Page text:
Tuesday, November 11, 2014

US Marshalls- Art And Testosterone

Photo: Brian Finke

No doubt that Brian Finke can take one helluva photo. This guy's got chops, period. He can take high adrenaline action shots and formalize them into "fine art" color photography that can compete with the best of 'em. Not only does he make masterful use of the color palette, he also artfully composes his shots so that the action (or lack of it), staged or real, grabs your attention and holds it. And his use of lighting is just the right balance to complement and define the shot without sanitizing or commercializing it. It's interesting to examine just how this guy sees and work, and how he brings that complexity of vision to this particular "action genre."

Photo: Brian Finke

Do ya sense a but here? That's because I could not help but feel a tad queasy while viewing U.S. Marshalls. They no doubt do some really great work, dangerous work, necessary work that has to be done. But I'm also leery of all the gun ho, militarization of today's various police forces, and their glamorization. While millions upon millions are being poured into this nation's law enforcement agencies, many, if not most prisons today get little to no dollars for: rehabilitation, drug rehab, job training or education programs. Why, oh why, should prisons get funding for such programs? Because the vast majority of those prisoners will be coming out unto our streets once again at some point. Banned by law from public housing and effectively banned from most jobs when they are made to confess their personal history on job applications- wouldn't we all feel considerably safer if they had something constructive to do with their time? And maybe, just maybe, that is in large part why prisons nationwide hover around a 70% recidivism rate- what other business is allowed to operate with such a ridiculously high failure rate?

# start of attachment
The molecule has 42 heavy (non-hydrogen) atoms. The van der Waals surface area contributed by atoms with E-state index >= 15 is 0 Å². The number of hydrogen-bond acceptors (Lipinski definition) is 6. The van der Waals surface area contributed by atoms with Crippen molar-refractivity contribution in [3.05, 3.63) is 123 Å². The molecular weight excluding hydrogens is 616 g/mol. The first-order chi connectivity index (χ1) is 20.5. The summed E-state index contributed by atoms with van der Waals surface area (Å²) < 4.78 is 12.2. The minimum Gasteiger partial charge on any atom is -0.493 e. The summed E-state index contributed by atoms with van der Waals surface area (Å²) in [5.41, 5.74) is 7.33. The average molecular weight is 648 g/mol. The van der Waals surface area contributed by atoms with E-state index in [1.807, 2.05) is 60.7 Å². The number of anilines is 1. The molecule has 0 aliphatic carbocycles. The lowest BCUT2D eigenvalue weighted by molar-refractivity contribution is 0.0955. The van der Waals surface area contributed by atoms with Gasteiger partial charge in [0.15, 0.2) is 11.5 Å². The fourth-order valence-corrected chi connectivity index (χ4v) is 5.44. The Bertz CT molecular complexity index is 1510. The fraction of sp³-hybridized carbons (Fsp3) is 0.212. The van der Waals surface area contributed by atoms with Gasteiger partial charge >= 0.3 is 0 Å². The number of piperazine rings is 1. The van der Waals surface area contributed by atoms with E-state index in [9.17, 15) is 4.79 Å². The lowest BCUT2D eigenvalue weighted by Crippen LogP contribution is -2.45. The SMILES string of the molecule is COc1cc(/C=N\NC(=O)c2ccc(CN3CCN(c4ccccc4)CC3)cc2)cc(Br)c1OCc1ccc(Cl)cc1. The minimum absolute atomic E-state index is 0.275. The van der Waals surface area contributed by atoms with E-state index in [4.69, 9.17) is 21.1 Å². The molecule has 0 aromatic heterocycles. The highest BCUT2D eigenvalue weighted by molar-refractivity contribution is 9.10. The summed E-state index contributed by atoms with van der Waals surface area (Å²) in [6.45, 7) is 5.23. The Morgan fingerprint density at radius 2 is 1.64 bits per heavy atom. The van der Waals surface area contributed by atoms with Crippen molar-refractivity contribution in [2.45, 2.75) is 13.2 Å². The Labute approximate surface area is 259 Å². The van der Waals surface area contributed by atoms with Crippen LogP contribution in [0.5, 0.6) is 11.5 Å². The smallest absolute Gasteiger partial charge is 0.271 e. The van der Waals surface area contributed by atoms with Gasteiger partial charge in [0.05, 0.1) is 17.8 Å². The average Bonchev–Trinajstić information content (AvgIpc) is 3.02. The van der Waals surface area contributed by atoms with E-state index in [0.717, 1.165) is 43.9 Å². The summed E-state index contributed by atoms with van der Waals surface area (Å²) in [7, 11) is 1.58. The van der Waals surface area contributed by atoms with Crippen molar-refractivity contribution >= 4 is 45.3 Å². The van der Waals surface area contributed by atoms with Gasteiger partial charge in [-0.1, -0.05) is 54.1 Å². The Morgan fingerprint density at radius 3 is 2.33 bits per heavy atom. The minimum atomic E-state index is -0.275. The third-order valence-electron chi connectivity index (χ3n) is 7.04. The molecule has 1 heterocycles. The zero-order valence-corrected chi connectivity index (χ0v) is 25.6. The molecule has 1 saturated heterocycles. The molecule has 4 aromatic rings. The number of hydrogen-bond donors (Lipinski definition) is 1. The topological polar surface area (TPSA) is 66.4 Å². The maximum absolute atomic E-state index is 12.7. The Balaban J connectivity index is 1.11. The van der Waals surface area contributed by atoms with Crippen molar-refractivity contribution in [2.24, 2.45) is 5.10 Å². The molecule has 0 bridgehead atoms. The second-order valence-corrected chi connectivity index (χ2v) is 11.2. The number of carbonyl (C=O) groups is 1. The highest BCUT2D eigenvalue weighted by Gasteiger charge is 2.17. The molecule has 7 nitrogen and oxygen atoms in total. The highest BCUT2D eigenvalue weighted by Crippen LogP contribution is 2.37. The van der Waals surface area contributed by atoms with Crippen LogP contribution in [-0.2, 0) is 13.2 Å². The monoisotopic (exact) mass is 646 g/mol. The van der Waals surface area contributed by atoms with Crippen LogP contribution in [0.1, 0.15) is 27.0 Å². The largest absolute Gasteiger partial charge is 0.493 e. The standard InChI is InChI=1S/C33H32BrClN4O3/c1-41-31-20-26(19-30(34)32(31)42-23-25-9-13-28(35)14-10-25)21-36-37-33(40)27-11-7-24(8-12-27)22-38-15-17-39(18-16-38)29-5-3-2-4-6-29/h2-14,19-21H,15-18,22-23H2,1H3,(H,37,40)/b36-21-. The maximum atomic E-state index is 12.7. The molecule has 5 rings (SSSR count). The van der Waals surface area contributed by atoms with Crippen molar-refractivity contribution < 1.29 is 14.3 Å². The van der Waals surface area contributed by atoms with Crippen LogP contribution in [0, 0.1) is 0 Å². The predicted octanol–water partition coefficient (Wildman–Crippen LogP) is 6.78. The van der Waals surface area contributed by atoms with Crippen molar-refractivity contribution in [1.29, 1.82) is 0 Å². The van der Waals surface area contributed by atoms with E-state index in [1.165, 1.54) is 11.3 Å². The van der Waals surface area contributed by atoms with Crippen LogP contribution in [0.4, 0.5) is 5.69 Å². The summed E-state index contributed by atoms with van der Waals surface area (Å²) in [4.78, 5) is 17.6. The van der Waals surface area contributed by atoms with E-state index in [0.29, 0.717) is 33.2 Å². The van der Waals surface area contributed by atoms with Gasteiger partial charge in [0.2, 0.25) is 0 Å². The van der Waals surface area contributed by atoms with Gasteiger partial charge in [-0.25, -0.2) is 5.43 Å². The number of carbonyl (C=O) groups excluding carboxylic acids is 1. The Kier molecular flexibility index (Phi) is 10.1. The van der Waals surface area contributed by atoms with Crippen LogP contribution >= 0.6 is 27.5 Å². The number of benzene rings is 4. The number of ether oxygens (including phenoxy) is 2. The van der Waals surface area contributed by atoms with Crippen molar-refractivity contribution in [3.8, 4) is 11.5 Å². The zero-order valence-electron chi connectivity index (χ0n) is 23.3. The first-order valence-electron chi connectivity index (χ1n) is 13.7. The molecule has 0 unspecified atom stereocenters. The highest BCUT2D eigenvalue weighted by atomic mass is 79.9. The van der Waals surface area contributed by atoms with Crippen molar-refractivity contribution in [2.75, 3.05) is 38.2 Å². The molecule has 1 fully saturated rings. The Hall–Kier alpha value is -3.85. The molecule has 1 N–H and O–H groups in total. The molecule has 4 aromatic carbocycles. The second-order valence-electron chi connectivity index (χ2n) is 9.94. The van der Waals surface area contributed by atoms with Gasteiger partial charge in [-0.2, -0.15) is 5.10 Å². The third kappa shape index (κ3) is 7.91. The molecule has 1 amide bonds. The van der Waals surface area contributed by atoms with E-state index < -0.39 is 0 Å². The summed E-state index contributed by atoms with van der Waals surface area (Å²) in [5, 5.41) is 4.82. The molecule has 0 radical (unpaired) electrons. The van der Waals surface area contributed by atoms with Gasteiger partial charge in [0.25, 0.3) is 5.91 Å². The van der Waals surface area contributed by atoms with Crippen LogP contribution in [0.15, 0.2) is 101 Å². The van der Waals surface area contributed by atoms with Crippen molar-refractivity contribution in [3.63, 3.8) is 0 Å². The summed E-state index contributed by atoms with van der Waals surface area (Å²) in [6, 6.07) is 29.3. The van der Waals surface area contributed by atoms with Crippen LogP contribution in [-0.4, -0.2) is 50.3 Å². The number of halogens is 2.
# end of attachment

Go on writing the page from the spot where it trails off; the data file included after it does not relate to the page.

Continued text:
Photo: Brian Finke

If anything, this book reads as much recruitment poster, as it does art. Perhaps that's not entirely fair to throw in when judging a monograph solely on artistic merit, but eminently fair when considering and judging as a work of art.

Mr. Finke was allowed access to the world of US Marshalls through a childhood friend, now agent. During that time, effectively as an embed, they talked of mutual childhood acquaintances that were currently incarcerated. Perhaps one day Mr. Finke will also allow us a view into the federal prison system. And at that point, I may even accuse him of painting too alluring a picture of prison life...

PS- In the interest of full disclosure, Powerhouse Books contacted me to write about this book- no money, books, or other miscellaneous swag were exchanged in the process.

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